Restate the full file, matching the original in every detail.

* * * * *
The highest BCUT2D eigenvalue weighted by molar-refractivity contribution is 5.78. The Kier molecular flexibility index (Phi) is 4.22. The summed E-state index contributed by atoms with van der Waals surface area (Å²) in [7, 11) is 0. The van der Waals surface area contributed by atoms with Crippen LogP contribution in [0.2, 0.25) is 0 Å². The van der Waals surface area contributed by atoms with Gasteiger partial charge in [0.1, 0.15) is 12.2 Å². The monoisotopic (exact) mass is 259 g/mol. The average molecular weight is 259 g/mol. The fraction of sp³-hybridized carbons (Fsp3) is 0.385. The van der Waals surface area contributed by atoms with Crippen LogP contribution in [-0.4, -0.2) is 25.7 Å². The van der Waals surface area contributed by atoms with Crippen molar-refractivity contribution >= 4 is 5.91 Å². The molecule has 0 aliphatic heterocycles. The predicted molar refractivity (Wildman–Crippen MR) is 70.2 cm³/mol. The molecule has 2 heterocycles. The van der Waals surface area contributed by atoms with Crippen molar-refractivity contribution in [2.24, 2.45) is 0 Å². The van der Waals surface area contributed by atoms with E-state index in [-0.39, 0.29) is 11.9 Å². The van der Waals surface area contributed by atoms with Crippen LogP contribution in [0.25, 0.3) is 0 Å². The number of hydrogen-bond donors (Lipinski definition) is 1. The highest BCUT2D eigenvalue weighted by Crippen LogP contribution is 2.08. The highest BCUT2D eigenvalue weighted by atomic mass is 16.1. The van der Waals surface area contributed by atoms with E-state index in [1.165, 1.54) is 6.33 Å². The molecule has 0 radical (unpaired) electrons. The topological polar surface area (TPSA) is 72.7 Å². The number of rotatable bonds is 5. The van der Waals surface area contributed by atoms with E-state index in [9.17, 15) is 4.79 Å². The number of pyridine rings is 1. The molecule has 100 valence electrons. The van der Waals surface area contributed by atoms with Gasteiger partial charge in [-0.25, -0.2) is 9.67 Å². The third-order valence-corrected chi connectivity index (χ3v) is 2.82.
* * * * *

The highest BCUT2D eigenvalue weighted by molar-refractivity contribution is 5.78. The Kier molecular flexibility index (Phi) is 4.22. The summed E-state index contributed by atoms with van der Waals surface area (Å²) in [7, 11) is 0. The van der Waals surface area contributed by atoms with Crippen LogP contribution in [0.2, 0.25) is 0 Å². The van der Waals surface area contributed by atoms with Gasteiger partial charge in [0.1, 0.15) is 12.2 Å². The monoisotopic (exact) mass is 259 g/mol. The average molecular weight is 259 g/mol. The fraction of sp³-hybridized carbons (Fsp3) is 0.385. The van der Waals surface area contributed by atoms with Crippen LogP contribution in [-0.4, -0.2) is 25.7 Å². The van der Waals surface area contributed by atoms with Crippen molar-refractivity contribution >= 4 is 5.91 Å². The molecule has 0 aliphatic heterocycles. The predicted molar refractivity (Wildman–Crippen MR) is 70.2 cm³/mol. The molecule has 2 heterocycles. The van der Waals surface area contributed by atoms with Crippen molar-refractivity contribution in [2.24, 2.45) is 0 Å². The van der Waals surface area contributed by atoms with E-state index in [-0.39, 0.29) is 11.9 Å². The van der Waals surface area contributed by atoms with Crippen LogP contribution in [0.25, 0.3) is 0 Å². The number of hydrogen-bond donors (Lipinski definition) is 1. The highest BCUT2D eigenvalue weighted by Crippen LogP contribution is 2.08. The highest BCUT2D eigenvalue weighted by atomic mass is 16.1. The van der Waals surface area contributed by atoms with E-state index in [1.165, 1.54) is 6.33 Å². The molecule has 0 radical (unpaired) electrons. The topological polar surface area (TPSA) is 72.7 Å². The number of rotatable bonds is 5. The van der Waals surface area contributed by atoms with E-state index in [9.17, 15) is 4.79 Å². The number of pyridine rings is 1. The molecule has 100 valence electrons. The van der Waals surface area contributed by atoms with Gasteiger partial charge in [-0.25, -0.2) is 9.67 Å². The third-order valence-corrected chi connectivity index (χ3v) is 2.82.